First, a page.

Ready or Not, Here We Go!
Into the New Year I am plunging, realizing I am about as ready for it as I would be a dip in the Chesapeake Bay. Nevertheless, off we go . . . into the year.
That I don’t mention the news of the year so far doesn’t mean its tentacles aren’t crushing my heart – it’s always the background noise in my head. But there never was an easier, gentler time, has there?
Recently I read a poem that expressed the tension I feel as I see our kids and their kids inheriting the world we – the Boomers — are bequeathing them. Click on the link, and see what you think of Maggie Smith’s words: Good Bones.
Another poem, a meditation written by a friend, also challenges, but comforts. Yes, we are standing in a mess, much of our own making; much more beyond our control. But not beyond the Lord’s.
Hope for the Hard ~a meditation by Joy Gordon Beans
For the hard, there is HOPE.
I saw through broken into light
My spirit crushed in dead of night.
“My sorrowed child,” He said to me, “just look and tell me what you see.”
I see a world unlike my own
I see a feast
I see a crown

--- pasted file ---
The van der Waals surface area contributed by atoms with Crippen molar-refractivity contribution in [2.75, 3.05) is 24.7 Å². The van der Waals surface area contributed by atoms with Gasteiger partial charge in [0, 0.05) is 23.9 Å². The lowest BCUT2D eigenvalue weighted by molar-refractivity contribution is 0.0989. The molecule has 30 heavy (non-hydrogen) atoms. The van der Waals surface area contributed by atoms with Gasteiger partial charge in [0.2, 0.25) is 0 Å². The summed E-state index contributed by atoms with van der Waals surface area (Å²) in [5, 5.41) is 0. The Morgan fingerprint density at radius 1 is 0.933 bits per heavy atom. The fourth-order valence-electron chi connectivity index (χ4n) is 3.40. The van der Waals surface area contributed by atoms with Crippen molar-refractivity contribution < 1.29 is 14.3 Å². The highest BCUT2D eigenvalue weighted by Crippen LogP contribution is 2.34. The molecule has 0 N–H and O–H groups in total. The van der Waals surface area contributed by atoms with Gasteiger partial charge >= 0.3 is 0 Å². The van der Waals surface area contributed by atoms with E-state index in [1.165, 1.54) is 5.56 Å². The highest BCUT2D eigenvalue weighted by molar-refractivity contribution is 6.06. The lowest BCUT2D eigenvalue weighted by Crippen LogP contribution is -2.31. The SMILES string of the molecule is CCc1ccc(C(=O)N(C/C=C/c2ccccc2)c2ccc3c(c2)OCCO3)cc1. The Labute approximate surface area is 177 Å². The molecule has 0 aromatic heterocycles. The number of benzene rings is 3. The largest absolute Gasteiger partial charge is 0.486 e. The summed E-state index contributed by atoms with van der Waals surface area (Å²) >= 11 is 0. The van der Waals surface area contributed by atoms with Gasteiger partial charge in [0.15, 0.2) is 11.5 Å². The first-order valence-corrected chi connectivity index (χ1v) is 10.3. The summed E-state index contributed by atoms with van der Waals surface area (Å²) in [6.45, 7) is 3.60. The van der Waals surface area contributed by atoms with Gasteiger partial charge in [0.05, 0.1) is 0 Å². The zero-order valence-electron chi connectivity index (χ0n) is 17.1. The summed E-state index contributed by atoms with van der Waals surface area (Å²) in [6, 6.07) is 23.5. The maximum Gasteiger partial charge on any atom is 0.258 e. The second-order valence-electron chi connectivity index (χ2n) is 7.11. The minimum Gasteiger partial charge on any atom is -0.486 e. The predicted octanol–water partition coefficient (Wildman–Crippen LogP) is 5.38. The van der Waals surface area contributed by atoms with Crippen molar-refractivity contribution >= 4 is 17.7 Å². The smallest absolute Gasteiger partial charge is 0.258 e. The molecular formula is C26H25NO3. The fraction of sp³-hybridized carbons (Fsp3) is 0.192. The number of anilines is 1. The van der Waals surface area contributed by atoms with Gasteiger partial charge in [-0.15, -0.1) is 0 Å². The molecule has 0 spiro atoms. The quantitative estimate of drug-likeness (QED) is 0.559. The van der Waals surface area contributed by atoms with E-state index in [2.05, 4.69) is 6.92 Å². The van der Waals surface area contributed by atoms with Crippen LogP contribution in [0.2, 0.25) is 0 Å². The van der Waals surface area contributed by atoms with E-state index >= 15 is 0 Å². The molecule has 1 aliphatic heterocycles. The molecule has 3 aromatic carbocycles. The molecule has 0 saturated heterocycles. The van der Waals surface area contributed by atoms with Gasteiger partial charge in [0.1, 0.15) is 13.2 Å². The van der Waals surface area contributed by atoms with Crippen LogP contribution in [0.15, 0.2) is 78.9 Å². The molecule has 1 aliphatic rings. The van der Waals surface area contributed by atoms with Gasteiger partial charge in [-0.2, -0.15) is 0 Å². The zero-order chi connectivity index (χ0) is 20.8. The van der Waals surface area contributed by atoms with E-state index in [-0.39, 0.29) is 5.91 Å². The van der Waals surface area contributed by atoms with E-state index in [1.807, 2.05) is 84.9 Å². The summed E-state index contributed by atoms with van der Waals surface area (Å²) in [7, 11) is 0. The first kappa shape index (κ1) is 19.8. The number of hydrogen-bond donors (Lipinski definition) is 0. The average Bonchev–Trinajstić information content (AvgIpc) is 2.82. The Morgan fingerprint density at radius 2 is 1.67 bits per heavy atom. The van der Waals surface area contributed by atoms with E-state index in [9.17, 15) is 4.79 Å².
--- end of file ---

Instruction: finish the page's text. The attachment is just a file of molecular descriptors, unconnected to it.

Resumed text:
I see a place filled with delight
Whose very essence is the Light
A place where all are in the know
Where grace and mercy overflow
But here I sit in sad despair
With shards of broken everywhere.
When will this lightness come to pass?
How long, oh Lord, will broken last?
“I’m near,” He said, “so do not fret.
It is already and not yet.”
My journal is bright red this year – and it has been embossed with a treasured verse, Isaiah 33:6: He shall be the stability of your times . . . May His peace guard our hearts, no matter what we see in the days ahead.
Being powerless doesn’t mean I am helpless, even in an autumn’s garden!
Resolutions: Instead of making a list of negative resolutions . . . why not begin the New Year by resolving to follow three lowly practices:
Learn one simple skill of our God-given hands . . .
Give instant obedience to some simple domestic need, . . . without complaint.
Recite the Lord’s Prayer slowly, pausing . . . and thinking one simple thought about each one.
Even in the most commonplace doings and experiences, it is possible for a man to “ put on Christ.” Edward Leen
(From January 2 from A Book of Days for Christians by Richardson Wright)